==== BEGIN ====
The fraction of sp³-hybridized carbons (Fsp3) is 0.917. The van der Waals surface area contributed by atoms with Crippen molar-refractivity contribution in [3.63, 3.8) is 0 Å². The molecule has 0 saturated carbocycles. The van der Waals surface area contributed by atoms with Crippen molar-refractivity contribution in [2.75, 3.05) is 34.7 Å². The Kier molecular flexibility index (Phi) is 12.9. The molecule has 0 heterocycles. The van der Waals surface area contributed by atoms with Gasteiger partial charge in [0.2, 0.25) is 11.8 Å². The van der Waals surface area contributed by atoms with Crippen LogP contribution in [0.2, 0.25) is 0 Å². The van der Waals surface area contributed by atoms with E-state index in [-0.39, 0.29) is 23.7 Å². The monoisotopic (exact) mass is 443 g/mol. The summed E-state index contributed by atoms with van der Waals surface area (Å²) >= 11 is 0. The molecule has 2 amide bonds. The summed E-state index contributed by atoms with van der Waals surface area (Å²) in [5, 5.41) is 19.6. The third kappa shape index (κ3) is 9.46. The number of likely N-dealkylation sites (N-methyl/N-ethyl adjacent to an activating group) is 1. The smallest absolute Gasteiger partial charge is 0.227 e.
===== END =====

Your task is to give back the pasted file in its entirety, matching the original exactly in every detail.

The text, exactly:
The fraction of sp³-hybridized carbons (Fsp3) is 0.917. The van der Waals surface area contributed by atoms with Crippen molar-refractivity contribution in [3.63, 3.8) is 0 Å². The molecule has 0 saturated carbocycles. The van der Waals surface area contributed by atoms with Crippen molar-refractivity contribution in [2.75, 3.05) is 34.7 Å². The Kier molecular flexibility index (Phi) is 12.9. The molecule has 0 heterocycles. The van der Waals surface area contributed by atoms with Gasteiger partial charge in [0.2, 0.25) is 11.8 Å². The van der Waals surface area contributed by atoms with Crippen LogP contribution in [0.2, 0.25) is 0 Å². The van der Waals surface area contributed by atoms with E-state index in [-0.39, 0.29) is 23.7 Å². The monoisotopic (exact) mass is 443 g/mol. The summed E-state index contributed by atoms with van der Waals surface area (Å²) >= 11 is 0. The molecule has 2 amide bonds. The summed E-state index contributed by atoms with van der Waals surface area (Å²) in [5, 5.41) is 19.6. The third kappa shape index (κ3) is 9.46. The number of likely N-dealkylation sites (N-methyl/N-ethyl adjacent to an activating group) is 1. The smallest absolute Gasteiger partial charge is 0.227 e.